This was my experience, and after having complied with its demands, and thereupon received a knowledge of its genuineness, and having obtained authority to preach and administer its ordinances, I commenced forthwith to proclaim it to the world; and undoubtedly there are persons in this congregation, out of different nations, to whom I have administered this Gospel, who can witness to its virtue and efficacy. Many years I have been engaged in forwarding the interests of this order of things, and you are the proper judges whether it be of God or of man.
We have the same Gospel the primitive churches had, and the like knowledge and evidence they had of its divine authority; and we have just as brave and honest Elders to preach it; men who have proven their integrity through sacrifice as great as the Elders of the primitive churches ever made. The testimony of our Elders is as valid and worthy of credit as the testimony of their Elders. Our present Apostles are as honest as the Apostles of the New Testament, and our testimony is as worthy of credit, so far as we live and speak according to the Scriptural law and testimony. If this order of things which we have obeyed is not the Gospel—if these evidences, these manifestations, this knowledge, this Holy Ghost, these deliverances from misery and bondage, and being placed in comfortable and happy circumstances, living together in peace and harmony, building beautiful towns and cities, free from demoralizing institutions, be not the legitimate fruits of the working of the pure and holy system established by God, through Joseph Smith, we shall be compelled to question the genuineness of the Gospel of the former-day Saints, as recorded in the New Testament.
By some, it has been argued, that Joseph Smith and the prominent Elders were the most corrupt, wicked and infamous of impostors, but his followers, the Latter-day Saints, in general, though deceived, were very good people, and scrupulously honest in their religious opinions.
From what I have already said in regard to the operations and effects of this work, it may readily be seen that, if it be an imposition, it is not confined exclusively to the leaders of this people, but this whole community are actively, and knowingly engaged in a stupendous scheme of deception and hypocrisy; and, by the way, as I before hinted, if this could be proven to be the case, we should be driven to the belief that the former-day Saints, also, had been engaged in the same disgraceful imposition.
More than one hundred thousand people now dwell in these valleys, many of them having come from distant climes and nations. In this great fact they willingly and understandingly exhibit to the world a powerful testimony more expressive than any language could command, that they did, undeniably and positively receive, through the ordinances of this Gospel, administered unto them by our Elders, a knowledge of this work, through divine manifestations.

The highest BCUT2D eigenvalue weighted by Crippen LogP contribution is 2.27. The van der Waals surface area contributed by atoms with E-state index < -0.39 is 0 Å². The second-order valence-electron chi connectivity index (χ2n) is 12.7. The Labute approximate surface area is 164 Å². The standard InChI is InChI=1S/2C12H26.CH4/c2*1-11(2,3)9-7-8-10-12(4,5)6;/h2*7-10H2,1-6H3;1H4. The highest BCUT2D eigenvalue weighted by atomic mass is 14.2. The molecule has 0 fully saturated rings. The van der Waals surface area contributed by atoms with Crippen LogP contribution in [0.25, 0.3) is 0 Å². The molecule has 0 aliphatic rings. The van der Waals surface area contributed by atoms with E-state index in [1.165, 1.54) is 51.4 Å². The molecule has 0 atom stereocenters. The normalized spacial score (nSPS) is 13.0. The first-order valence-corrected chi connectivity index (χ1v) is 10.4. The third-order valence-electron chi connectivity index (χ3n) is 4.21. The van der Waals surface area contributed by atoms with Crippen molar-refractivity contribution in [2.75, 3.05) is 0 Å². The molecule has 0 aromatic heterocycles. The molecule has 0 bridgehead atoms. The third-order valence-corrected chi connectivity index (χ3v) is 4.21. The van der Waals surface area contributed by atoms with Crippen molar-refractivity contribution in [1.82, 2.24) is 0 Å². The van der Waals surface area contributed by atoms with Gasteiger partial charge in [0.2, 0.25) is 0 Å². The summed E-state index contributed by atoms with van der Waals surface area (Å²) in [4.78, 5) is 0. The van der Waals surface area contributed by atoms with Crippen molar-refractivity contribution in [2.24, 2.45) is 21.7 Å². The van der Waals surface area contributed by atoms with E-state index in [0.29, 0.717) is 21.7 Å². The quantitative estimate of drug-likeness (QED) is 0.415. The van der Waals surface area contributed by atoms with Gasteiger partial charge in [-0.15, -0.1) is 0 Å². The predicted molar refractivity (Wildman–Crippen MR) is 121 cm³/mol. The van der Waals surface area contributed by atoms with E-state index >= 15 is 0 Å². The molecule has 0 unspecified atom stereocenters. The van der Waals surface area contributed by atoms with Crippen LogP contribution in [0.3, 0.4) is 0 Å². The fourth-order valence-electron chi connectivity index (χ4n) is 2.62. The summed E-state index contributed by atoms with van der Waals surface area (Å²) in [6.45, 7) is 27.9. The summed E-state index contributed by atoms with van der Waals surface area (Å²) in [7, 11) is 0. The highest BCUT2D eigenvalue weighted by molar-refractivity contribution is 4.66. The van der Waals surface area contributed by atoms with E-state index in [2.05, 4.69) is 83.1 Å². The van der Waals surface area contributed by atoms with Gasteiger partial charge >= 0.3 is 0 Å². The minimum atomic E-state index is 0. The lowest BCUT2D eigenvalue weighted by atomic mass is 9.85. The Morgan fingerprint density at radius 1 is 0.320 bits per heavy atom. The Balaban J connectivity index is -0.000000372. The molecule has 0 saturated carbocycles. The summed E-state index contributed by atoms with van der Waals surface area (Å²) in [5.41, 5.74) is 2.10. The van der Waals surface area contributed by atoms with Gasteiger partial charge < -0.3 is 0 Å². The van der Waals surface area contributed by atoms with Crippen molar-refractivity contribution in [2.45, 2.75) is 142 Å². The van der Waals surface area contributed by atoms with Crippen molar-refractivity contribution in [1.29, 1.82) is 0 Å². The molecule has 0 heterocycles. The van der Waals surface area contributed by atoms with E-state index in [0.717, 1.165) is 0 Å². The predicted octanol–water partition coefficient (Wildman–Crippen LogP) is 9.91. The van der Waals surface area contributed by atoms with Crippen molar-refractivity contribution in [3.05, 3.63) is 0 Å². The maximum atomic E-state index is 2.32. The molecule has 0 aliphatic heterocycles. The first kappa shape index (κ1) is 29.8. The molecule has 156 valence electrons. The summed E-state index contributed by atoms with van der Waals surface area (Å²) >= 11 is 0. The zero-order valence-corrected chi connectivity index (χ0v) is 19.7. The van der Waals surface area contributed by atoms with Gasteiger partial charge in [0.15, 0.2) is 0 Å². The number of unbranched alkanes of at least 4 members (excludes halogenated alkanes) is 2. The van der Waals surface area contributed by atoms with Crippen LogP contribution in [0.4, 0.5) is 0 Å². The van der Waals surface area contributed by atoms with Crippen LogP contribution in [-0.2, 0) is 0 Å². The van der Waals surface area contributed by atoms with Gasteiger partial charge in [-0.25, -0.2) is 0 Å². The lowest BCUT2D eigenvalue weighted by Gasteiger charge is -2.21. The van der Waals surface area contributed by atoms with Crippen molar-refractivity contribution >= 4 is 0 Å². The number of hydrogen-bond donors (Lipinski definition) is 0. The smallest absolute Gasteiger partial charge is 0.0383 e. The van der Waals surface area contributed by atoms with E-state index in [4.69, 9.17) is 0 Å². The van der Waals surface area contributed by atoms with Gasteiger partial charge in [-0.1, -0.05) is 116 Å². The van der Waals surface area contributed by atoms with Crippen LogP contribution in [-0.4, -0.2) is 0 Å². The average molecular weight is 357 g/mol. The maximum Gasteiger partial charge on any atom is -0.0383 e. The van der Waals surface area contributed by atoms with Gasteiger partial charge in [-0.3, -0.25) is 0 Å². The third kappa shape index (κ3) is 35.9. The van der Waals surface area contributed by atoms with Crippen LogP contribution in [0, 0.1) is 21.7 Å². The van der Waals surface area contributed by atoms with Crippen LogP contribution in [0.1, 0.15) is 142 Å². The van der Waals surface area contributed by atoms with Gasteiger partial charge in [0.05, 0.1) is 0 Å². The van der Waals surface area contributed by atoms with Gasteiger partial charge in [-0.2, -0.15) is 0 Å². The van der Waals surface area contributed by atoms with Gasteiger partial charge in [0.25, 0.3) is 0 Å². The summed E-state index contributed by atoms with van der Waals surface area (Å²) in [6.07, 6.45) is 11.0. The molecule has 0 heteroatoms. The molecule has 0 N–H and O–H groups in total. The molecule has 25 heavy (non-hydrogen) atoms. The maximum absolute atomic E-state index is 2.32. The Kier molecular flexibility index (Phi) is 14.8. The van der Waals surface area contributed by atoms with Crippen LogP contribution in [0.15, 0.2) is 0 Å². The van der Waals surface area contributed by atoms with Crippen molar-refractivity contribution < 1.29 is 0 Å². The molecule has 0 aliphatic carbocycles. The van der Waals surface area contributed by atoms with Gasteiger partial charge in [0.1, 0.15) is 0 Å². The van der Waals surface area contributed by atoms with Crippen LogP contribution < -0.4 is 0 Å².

But it may be objected that, whereas, members of our community were found by our missionaries in great poverty and distress, therefore, they obeyed the Gospel and migrated here, to better their circumstances financially, without regard to its truth or falsity as a divine system. Although this might be true in isolated instances, it is impossible as regards its application to our people as a community. Those persons who received this work without religious motives, and without an honest conviction of its divine requirements, but solely for the "loaves and fishes" can not possibly abide the test to which every one's faith, sooner or later, must be brought, but will have his dishonesty and hypocrisy exposed, and will sooner or later apostatize.
Hundreds of our Elders, full of Godly zeal, animated with the purest motives, having obtained a knowledge of the will of God, have left their wives and children, whatever the heart holds most dear, and gone forth to the nations without worldly compensation, calling on all to repent and turn their hearts to the Lord—obey the Gospel, with a promise that they should receive the Holy Ghost, which would "lead unto all truth and show things to come," and would be their guide and monitor—a principle of revelation, remaining with them through life, inasmuch as they preserved their honesty and integrity, continuing faithful in keeping the commandments of God, and devoting their time, their means, their talents, their all in building up the Kingdom of God. These duties were required, these blessings promised by our Elders in the preaching of the Gospel. To obtain light—a knowledge of the will of God, to secure the true religion—divine manifestations regarding the truth of the doctrine as taught by Joseph Smith, was the first, and all-absorbing proposition presented to the people.